Books

Readers say ‘Museum of Modern Love’ helps people connect to art and their loved ones

“The Museum of Modern Love” is based on a true event: In 2010, performance artist Marina Abramovic sat perfectly still and silent at a table in New York’s Museum of Modern Art for 736 hours while people took turns sitting in a chair opposite her and meeting her gaze. Thousands more came to observe.
“The Museum of Modern Love” is based on a true event: In 2010, performance artist Marina Abramovic sat perfectly still and silent at a table in New York’s Museum of Modern Art for 736 hours while people took turns sitting in a chair opposite her and meeting her gaze. Thousands more came to observe. Music Box Films

If a performance artist sits in a vacant gallery, is it art?

Recently, the FYI Book Club gathered at the Kemper Museum of Contemporary Art to discuss “The Museum of Modern Love” by Heather Rose and how art affects its viewers — and vice versa.

Rose’s American debut (she has published numerous other books in her native Australia) is an imaginative blend of real and fictional characters — performance artist Marina Abramovic and imagined attendees of her piece “The Artist Is Present.”

The novel opens on the eve of this landmark 2010 exhibition at New York City’s Museum of Modern Art. Running three months, it was the cornerstone of a major retrospective of Abramovic’s work. For 75 days, the Serbian artist sat in a chair on one side of a table and faced visitors who sat opposite her, one at a time.

They gazed into each other’s eyes for as long as the guest wished. Abramovic never broke the stare and never spoke a word.

Rose was one of the fortunate attendees who sat with her. She was inspired to complete the novel she’d started five years earlier, but it would take 15 years before the book was published. Readers immediately homed in on the way it connected them to the art and how its characters connected with one another.

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Author Heather Rose From Heather Rose



“I wanted to write about the mystical experience of writing and creating,” said Rose, who dropped in for a video conference call with the book club from her hometown of Hobart, Tasmania. “Muses came and went during this entire process. They reminded me of the angels in the film ‘City of Angels.’”

One book club participant felt that the myriad characters’ thoughts bordered on the divine.

“Reading about the characters’ connections seemed spiritual, an unearthly linking with someone they’ve lost,” said Linda Wood of Lenexa. “In (main character) Arky’s situation, it is his wife who put up barriers between them. Arky sitting with Marina makes him realize he needs to reconnect with his wife.”

Karen Stigers of Kansas City, Kan., noted that Arky changed after his multiple visits to the exhibit.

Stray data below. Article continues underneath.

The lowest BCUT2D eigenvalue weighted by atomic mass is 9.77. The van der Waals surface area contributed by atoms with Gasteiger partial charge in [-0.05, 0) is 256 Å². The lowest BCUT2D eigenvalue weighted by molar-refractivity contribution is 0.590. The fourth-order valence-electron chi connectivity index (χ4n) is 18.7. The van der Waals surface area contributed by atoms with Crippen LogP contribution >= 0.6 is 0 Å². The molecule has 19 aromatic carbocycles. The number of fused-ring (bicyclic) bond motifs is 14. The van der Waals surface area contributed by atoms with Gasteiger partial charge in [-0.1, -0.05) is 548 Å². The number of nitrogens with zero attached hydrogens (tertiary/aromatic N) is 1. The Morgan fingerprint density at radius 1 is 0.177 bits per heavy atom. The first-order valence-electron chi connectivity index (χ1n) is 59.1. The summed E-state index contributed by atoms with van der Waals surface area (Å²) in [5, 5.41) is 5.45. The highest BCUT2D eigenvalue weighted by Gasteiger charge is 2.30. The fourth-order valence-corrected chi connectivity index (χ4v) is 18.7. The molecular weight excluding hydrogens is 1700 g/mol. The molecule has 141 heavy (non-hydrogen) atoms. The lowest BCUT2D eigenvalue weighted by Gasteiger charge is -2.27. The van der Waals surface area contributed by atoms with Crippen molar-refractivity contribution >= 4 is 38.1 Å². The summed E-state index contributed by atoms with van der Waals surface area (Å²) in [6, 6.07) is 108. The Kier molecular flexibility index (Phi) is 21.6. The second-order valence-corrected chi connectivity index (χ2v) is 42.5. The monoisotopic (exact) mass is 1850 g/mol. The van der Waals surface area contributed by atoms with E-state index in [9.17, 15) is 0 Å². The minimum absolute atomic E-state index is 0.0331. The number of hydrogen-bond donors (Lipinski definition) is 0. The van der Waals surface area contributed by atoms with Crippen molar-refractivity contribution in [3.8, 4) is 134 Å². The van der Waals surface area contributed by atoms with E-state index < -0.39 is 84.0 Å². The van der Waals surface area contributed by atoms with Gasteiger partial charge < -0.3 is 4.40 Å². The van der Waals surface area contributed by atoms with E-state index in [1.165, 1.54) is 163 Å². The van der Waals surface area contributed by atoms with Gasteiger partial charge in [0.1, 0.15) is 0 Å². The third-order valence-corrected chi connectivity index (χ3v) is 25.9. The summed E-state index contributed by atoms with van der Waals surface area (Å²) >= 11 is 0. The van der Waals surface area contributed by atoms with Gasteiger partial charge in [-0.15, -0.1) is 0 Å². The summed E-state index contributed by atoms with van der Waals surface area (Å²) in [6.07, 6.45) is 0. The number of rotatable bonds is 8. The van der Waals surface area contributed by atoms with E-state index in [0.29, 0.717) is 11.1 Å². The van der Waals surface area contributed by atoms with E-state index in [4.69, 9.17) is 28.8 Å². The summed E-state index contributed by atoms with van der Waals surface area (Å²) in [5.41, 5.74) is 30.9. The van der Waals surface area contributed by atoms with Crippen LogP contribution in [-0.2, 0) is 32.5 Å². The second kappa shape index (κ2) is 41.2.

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“Arky finally, truly looked at his wife,” Stigers said. “She was looking out the window, and he turns her chair so they can look at each other. This explains why Arky wasn’t connecting with his daughter, either. He wasn’t really looking at Alice; he didn’t see her. Sitting with Marina Abramovic changed that. Marina taught Arky to look at people.”

Peggy Martinez of Kansas City observed that people answered their own questions after sitting with Abramovic. “Marina taught people to find their answers. Arky has all these questions about his life and why his wife isn’t a part of it, and he finally came up with answers and realized what was important from his sitting with Marina.”

Evelyn Summers of Raytown pointed to one character who never participated but changed. “Jane didn’t even sit with Marina,” she said. “Just her experience of being in the gallery and observing others seated with the artist had her re-evaluating her life. She understands what to do next even though she continues to grieve for her (recently deceased) husband.”

Maureen Grigsby of Overland Park was fascinated with the idea of viewers being part of the performance art. “What makes an artist decide to do something like this? It’s a whole different way of looking at the world,” she said.

She asked Laura Pensar of Mission, one of the FYI Book Club participants with performance art experience, to explain what makes performance art different from other artistic expressions.

“The art you see on the walls was created to be a discrete object, to have a life of its own on the wall,” Pensar said. “Performance art exists in the time that it happens, in the environment and with the people who are there to witness it. All of those things together make the piece itself.

“‘The Artist Is Present’ isn’t just Marina in a chair. It’s the whole exhibit. It involves all the people in the room.”

Just like a good book discussion.

Kaite Stover is the Kansas City Public Library’s director of reader’s services.

Join the club

The Kansas City Star and the Kansas City Public Library present a book-of-the-moment selection every few weeks and invite the community to read along. To participate in a book discussion led by the library’s Kaite Stover, email kaitestover@kclibrary.org. Look in the Arts+Culture section March 31 for an introduction to the next selection, “Lost Children Archive” by Valeria Luiselli.

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